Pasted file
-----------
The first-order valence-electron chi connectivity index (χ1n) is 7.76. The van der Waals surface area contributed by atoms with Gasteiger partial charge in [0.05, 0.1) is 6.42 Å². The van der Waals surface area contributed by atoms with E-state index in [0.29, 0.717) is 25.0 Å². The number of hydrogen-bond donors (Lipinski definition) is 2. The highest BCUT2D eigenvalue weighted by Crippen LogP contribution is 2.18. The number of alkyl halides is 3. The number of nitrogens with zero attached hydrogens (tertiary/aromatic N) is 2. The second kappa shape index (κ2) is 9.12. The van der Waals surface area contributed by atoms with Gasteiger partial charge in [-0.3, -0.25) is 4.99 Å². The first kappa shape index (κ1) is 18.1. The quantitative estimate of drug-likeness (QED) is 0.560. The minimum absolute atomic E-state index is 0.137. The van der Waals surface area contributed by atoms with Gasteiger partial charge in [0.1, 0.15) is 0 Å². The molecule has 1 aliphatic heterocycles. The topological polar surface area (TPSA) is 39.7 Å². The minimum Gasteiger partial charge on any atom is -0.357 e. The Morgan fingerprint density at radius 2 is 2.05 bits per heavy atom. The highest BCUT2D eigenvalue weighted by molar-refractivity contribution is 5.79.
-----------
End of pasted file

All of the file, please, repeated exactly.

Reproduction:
The first-order valence-electron chi connectivity index (χ1n) is 7.76. The van der Waals surface area contributed by atoms with Gasteiger partial charge in [0.05, 0.1) is 6.42 Å². The van der Waals surface area contributed by atoms with E-state index in [0.29, 0.717) is 25.0 Å². The number of hydrogen-bond donors (Lipinski definition) is 2. The highest BCUT2D eigenvalue weighted by Crippen LogP contribution is 2.18. The number of alkyl halides is 3. The number of nitrogens with zero attached hydrogens (tertiary/aromatic N) is 2. The second kappa shape index (κ2) is 9.12. The van der Waals surface area contributed by atoms with Gasteiger partial charge in [-0.3, -0.25) is 4.99 Å². The first kappa shape index (κ1) is 18.1. The quantitative estimate of drug-likeness (QED) is 0.560. The minimum absolute atomic E-state index is 0.137. The van der Waals surface area contributed by atoms with Gasteiger partial charge in [0.1, 0.15) is 0 Å². The molecule has 1 aliphatic heterocycles. The topological polar surface area (TPSA) is 39.7 Å². The minimum Gasteiger partial charge on any atom is -0.357 e. The Morgan fingerprint density at radius 2 is 2.05 bits per heavy atom. The highest BCUT2D eigenvalue weighted by molar-refractivity contribution is 5.79.